Wally Grout, that fine Australian wicket-keeper, was born on March 30, 1927. Abhishek Mukherjee looks back at an excellent player, a thorough gentleman with an excellent sense of humour, and an extremely popular personality.
When you hear the name Arthur Theodore Wallace Grout, you possibly have an image of a stiff upper lip Earl or Count, or at least a business magnate — with a strong, rigid, snobbish personality. Grout was exactly the antitheses of that image: he was cheerful, he was fizzy and a livewire on and off the field, ready to crack a joke of any genre at the slightest opportunity, and yet — used to play cricket the way it should be played.
He was an outstanding wicket-keeper, to begin with. Don Bradman once said “he was one of the finest wicket-keepers of all time.” Bobby Simpson went a step ahead: “He was the greatest wicket-keeper I saw.” Wes Hall, who had played against Grout in Tests, and alongside him for Queensland, was also in awe of Grout: “He was the finest wicket-keeper I either played with or against in my ten years of big cricket.”
He was not really a batsman of class – he scored 890 runs in 51 Tests at a rather pedestrian average of 15.08. However, he had pouched 163 catches and had effected 24 stumpings – 187 dismissals in all. When he retired, he was behind only Godfrey Evans in terms of dismissals, and was the best Australian by a distance. He had 1.91 dismissals per innings – which is the seventh on the list for any wicket-keeper with over 150 Test dismissals.
In the introduction to Grout’s autobiography My Country’s Keeper, Bradman compared him to the legendary Don Tallon, mentioning that Grout had “the same basic type of footwork, the same ‘swoop’ on the snick, the same inevitability about holding a chance, and even the same air of aggressive intent”.
Grout was very nimble-footed and athletic behind the stumps. He moved with great agility, squatting down and getting up at an amazing speed. He was also prompt at spotting batsmen’s weaknesses, and often walked up to bowlers and plotted out dismissals. He recommended efficient and strategic bowling and fielding changes as well. In Richie Benaud’s words, “he was able to read a match as well as any captain, and was always of tremendous value to me in captaining the Australian side. Add to that his chirpy presence behind the stumps, and you’ll get an idea how pivotal a role Grout played in the Australian side. It was not a coincidence that Australia had never lost a series in which Grout had played.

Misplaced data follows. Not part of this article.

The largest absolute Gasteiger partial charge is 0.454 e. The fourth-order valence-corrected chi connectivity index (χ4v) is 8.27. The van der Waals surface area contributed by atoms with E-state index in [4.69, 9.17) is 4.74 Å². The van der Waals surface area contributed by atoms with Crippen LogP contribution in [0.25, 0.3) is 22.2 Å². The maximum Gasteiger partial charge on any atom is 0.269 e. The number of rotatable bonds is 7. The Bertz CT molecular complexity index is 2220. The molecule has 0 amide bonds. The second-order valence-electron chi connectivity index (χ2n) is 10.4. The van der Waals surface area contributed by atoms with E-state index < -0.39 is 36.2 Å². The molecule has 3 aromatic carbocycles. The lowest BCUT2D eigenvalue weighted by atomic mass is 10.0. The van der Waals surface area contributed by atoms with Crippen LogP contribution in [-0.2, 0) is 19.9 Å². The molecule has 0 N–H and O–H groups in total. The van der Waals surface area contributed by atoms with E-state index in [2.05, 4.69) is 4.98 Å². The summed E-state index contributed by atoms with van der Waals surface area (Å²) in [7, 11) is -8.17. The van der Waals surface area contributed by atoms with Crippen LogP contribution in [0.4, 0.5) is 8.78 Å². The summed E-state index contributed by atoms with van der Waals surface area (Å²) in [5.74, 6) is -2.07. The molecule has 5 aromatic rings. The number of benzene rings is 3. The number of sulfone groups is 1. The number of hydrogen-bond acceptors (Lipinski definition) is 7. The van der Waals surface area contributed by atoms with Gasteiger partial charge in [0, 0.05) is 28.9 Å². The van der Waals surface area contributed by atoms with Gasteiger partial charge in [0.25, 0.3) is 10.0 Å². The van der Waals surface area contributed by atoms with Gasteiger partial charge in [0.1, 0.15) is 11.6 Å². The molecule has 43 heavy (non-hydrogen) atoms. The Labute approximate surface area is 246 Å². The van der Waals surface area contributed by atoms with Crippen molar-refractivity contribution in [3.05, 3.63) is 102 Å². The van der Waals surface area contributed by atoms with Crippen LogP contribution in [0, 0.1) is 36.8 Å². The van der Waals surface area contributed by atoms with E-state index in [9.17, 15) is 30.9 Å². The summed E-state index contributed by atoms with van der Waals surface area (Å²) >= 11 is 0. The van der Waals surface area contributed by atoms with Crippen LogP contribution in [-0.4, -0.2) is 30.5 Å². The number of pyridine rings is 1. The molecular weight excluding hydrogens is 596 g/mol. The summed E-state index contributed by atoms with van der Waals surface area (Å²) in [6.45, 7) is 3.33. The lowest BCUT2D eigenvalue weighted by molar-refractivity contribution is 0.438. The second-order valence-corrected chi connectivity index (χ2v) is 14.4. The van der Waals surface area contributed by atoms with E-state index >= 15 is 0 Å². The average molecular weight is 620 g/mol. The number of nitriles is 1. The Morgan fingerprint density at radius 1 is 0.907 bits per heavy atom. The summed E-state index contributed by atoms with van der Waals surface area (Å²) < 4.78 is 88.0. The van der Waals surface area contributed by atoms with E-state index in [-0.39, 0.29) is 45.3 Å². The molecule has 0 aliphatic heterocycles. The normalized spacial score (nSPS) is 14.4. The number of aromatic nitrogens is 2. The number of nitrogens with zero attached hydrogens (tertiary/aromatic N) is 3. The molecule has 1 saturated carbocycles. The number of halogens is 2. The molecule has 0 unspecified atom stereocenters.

Other than the aggregate feats, Grout had several achievements that set him apart from the other wicket-keepers of his era and his predecessors.
Grout made a name at a very early stage at school-level. Though he opened batting, he was not considered as a regular wicket-keeper. It was only at Grade Cricket that he was assigned a role behind the stumps. He rose through the ranks very fast, and was soon a contender for the Sheffield Shield side.
Grout tried to break through to the Queensland side, but was kept out by the Tallon, who was also the wicket-keeper for the Test side. When Tallon was selected for the 1947-48 home series against India, Grout was hopeful, but Doug Siggs was preferred ahead of him on the ground that Siggs was a better batsman.
This was a major setback for the youngster. He could not accept the fact that the selectors had opted for the better batsman ahead of him. He had always been vocal about the fact that a batsman’s contribution was in no way comparable to a wicket-keeper’s.
In his autobiography Grout writes: “I dropped [Lindsay] Hassett in a Shield match at home in 1947 off-spinner Mick Raymer before the perky little Victorian had scored. Lindsay said ‘Ta’ and thrashed 200. Where was I going to get a double century to compensate? My two innings in that match totalled seven runs.”